Dear Families, My name is Marisa Castrillon and I will be teaching Social Studies this year in your child’s classroom. I am very excited to be a part of your child’s learning and to teach him or her specific content-area skills and strategies, as well as to integrate literacy and many other enriching experiences into our time together. Below, are some suggestions families can do together to make the home-school connection an amazing one.
Family Photos Show your child family photographs and talk about your own childhood and how it was similar to or different from your child’s experiences. Ask your child to talk about what he or she sees and to describe experiences and events as they remember them.
Explore Holidays and Traditions Visit the local library to read books about different holidays. Then, have a discussion with your child about the various ways people around the world celebrate.
Family Talk Encourage your child to interview other family members to learn about different cultural and historical events that took place.
Learn your Neighborhood History Take a tour and look for historic sites, monuments, and markers. Write down the names of the streets, look them up online, and build connections to today.
Create a Timeline Create a timeline of your child’s personal life and include major milestones along with historic events. At your local library, look up the front pages of newspapers and magazines of the day, month, and year when your child was born. Read the articles together and share how life was the same and different during that time period.
Write a Letter Write a letter or postcard (not an email) to a friend or family member and then take a walk to your local post office to have it delivered. At the local library, research the history of the U.S. Mail. What role does it play in our lives? How is communication today changing the role of the post office? How do you think the way we communicate now will change in the future?
Find a Route Use a train or bus map to trace the route to a destination or family trip. What information does the map provide? How does it help us travel?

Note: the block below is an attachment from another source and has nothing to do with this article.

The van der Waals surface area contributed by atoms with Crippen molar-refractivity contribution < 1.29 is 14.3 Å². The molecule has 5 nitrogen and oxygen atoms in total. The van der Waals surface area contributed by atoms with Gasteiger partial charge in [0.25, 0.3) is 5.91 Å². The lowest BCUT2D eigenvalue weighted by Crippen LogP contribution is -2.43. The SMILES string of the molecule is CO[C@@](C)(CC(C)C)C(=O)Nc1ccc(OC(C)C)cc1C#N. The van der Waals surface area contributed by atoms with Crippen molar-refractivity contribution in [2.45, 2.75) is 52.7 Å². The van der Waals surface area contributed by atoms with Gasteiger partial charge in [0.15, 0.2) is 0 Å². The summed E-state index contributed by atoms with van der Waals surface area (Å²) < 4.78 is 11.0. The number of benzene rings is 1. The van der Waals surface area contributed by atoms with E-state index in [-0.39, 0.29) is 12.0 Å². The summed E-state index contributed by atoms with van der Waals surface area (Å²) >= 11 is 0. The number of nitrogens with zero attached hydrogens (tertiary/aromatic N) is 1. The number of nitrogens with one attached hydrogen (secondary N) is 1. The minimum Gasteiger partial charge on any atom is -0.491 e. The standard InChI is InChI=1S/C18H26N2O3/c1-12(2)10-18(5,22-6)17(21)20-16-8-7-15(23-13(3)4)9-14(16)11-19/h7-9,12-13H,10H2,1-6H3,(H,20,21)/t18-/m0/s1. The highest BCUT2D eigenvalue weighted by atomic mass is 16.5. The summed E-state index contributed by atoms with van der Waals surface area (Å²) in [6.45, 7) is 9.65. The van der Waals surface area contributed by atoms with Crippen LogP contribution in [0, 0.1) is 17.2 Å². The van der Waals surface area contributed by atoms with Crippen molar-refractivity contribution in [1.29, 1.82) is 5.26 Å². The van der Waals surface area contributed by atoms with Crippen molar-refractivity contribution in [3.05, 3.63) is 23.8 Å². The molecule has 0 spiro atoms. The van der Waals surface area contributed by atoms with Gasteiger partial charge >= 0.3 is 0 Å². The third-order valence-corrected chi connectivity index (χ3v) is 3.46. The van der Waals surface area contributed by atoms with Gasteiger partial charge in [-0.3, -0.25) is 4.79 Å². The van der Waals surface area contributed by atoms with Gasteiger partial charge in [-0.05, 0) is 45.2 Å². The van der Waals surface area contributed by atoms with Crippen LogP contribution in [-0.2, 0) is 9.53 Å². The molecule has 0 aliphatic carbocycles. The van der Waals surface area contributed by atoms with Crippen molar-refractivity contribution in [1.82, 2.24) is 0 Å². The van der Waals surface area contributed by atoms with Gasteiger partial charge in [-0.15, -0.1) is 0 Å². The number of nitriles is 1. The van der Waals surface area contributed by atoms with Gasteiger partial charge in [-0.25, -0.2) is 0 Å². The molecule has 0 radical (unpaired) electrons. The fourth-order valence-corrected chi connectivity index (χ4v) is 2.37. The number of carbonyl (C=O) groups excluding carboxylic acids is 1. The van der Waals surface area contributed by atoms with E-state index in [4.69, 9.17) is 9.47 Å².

Oral History Record a conversation with a grandparent or a family member about a particular historical event they were a part of. Find out why the event mattered to the family member. What role did he or she play? How does he or she want the event remembered?
Sharing Memories Share the meaning of a souvenir, heirloom or emblem that is treasured by your family. Encourage your child to photograph the artifact and write a story about it.
Flags and Monuments Explore the significance of buildings with flags and monuments in your neighborhood. Walk five blocks each way from the entrance of your home and draw a map of your local neighborhood. Write down names and draw symbols for what you see.
Street Names and NYC History Notice the names of the streets in your neighborhood and explore their meanings.
Travel Map Using a map or globe, pick out places that you have traveled to or would like to visit. Mark them and create an annotated list that describes the highlights of each place. Involve your child in planning a family trip. Ask him or her to plot the family's itinerary on a map and find out what type(s) of food, music and art the family will encounter along the way.
Where did it come from? Reinforce concepts like global economic inter-dependence by helping your child find imported items in your home. They can be items of furnishing, food, and clothing. On a map, mark or pin each location of origin. Connect the locations by drawing lines or use yarn. Visit the local supermarket and make a list of items that change with the season. What fruits and vegetables are more prominent in the summer/fall/winter/spring? Make connections between availability of certain items and the weather and season.
I look forward to working with your child this year and to meeting you throughout the year. Wishing everyone a wonderful school year full of learning and fun!